The big issue for HR managers is to provide value to business, and specifically line managers, and even more top executives. It’s a matter of life or death, after all, once companies are trying their best to improve operational efficiency, why should they maintain expensive HR departments? Outsourcing the most of administrative stuff, choosing experienced consultants, they might get along with just a couple of employees.
That is why HR managers are desperately trying to demonstrate how they are giving value, by way of new metrics and a constant dedication to business issues. The cornerstone of their strategy, though, poses on very unstable basis: the idea that we can actually and really manage people, change their behaviors, and exhort a strong influence by doing this on the attainment of business goals. Hold on a minute, do you really think we can do that? Nope. Human behavior is much more complex than the implicit behaviorist assumptions of most of existing HR practices, most of the time we believe we exhort influence, though we have no proof of it.
However, by devoutly performing their role with other managers, HR managers reinforce that false belief to the point that managers develop a hidden belief in their strength in changing the world, by changing what people think, believe, and feel. The net effect is a self reinforcing prophecy, which brings to aggrandizing managers’ self perceptions at the expenses of employees.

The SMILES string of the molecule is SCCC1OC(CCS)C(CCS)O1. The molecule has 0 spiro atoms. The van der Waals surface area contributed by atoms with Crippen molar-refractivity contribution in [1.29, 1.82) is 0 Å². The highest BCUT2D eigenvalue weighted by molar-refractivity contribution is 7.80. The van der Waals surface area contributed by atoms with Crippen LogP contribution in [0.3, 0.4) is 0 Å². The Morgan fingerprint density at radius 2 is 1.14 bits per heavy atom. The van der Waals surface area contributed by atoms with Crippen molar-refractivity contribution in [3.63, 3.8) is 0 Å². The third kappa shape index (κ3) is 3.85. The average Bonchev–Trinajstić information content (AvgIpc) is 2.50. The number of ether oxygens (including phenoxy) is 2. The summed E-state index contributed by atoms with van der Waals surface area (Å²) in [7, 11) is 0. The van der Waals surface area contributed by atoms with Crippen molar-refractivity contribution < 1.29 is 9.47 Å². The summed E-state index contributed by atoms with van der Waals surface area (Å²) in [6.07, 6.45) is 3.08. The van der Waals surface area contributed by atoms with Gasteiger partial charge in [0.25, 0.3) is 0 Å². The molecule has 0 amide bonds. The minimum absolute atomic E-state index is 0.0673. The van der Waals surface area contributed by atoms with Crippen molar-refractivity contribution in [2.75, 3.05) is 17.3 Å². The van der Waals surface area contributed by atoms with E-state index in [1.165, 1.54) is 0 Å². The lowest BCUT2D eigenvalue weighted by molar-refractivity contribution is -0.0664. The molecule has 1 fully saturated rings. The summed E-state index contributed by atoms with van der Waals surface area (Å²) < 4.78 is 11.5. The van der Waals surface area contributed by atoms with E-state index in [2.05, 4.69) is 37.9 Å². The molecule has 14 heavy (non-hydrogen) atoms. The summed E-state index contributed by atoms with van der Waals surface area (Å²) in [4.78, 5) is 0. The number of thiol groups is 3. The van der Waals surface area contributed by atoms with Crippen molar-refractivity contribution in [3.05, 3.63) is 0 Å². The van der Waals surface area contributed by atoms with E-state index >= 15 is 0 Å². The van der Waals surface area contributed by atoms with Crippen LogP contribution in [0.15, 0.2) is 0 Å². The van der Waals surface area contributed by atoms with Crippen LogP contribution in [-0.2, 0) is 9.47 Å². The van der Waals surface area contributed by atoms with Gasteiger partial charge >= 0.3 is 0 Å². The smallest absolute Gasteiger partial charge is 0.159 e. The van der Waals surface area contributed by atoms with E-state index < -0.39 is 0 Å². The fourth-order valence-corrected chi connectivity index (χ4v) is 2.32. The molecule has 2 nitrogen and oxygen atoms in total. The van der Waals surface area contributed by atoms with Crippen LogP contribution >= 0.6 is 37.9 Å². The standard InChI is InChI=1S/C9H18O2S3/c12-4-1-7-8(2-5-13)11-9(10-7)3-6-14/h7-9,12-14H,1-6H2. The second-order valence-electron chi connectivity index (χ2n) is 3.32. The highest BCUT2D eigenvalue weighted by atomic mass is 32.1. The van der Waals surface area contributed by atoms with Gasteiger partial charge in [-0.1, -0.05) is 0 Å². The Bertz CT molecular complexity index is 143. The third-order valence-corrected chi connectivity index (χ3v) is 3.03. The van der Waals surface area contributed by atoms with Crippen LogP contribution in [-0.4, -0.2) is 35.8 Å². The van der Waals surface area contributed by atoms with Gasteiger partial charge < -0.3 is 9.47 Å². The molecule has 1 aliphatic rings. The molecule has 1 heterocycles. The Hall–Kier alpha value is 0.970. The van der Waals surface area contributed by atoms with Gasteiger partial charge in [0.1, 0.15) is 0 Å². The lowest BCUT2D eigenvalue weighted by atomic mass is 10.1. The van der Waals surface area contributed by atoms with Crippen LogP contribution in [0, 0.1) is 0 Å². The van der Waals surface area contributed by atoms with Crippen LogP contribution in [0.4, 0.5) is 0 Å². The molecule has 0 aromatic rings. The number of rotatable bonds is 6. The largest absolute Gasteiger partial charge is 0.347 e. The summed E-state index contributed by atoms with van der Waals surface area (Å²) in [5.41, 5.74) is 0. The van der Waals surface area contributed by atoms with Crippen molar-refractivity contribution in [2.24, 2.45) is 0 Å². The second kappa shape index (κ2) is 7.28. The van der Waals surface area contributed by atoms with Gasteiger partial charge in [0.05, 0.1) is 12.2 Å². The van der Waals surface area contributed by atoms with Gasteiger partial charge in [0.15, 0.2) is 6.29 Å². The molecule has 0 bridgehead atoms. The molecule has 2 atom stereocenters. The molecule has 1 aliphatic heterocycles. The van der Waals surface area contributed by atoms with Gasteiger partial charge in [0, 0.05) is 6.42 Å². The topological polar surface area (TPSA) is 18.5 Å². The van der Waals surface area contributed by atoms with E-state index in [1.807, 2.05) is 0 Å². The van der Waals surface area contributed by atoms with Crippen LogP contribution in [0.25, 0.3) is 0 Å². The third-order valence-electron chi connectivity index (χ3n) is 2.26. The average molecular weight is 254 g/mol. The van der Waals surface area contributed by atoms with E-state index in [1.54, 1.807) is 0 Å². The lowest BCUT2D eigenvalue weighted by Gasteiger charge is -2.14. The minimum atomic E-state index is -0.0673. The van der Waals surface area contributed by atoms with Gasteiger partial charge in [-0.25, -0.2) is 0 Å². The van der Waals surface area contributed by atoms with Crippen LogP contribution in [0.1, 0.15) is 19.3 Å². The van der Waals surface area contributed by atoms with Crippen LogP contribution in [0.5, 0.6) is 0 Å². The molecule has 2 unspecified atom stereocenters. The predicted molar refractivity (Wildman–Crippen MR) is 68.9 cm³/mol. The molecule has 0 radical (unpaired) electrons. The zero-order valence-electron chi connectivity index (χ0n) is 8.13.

What then? I personally think and keep observing in business settings that the time of management is over. We need to carefully think that what we called management will soon be offset by a wide social and economic movement aiming at regaining control of large institutions, be them companies or states as well. Gone the days where lone riders made the headlines with their bold moves, time has come for realizing that at the roots of our society lies an enormous and continuous effort for cooperation, and that cooperation needs to take its central stage. That’s why HR managers have to carefully rethink their strategies. Sure, it is not yet the time to overthrow the corporate boardroom, but they should be the first to realize that enablement is the new golden rule for successful companies. Enabling cooperation, enabling innovation, enabling cross border relations to customers, suppliers, and even competitors, enabling people to regain control of the meaning of their work.
Am I an utopian? That’s the easy way out if you want to narrow your sight and pretend nothing is happening.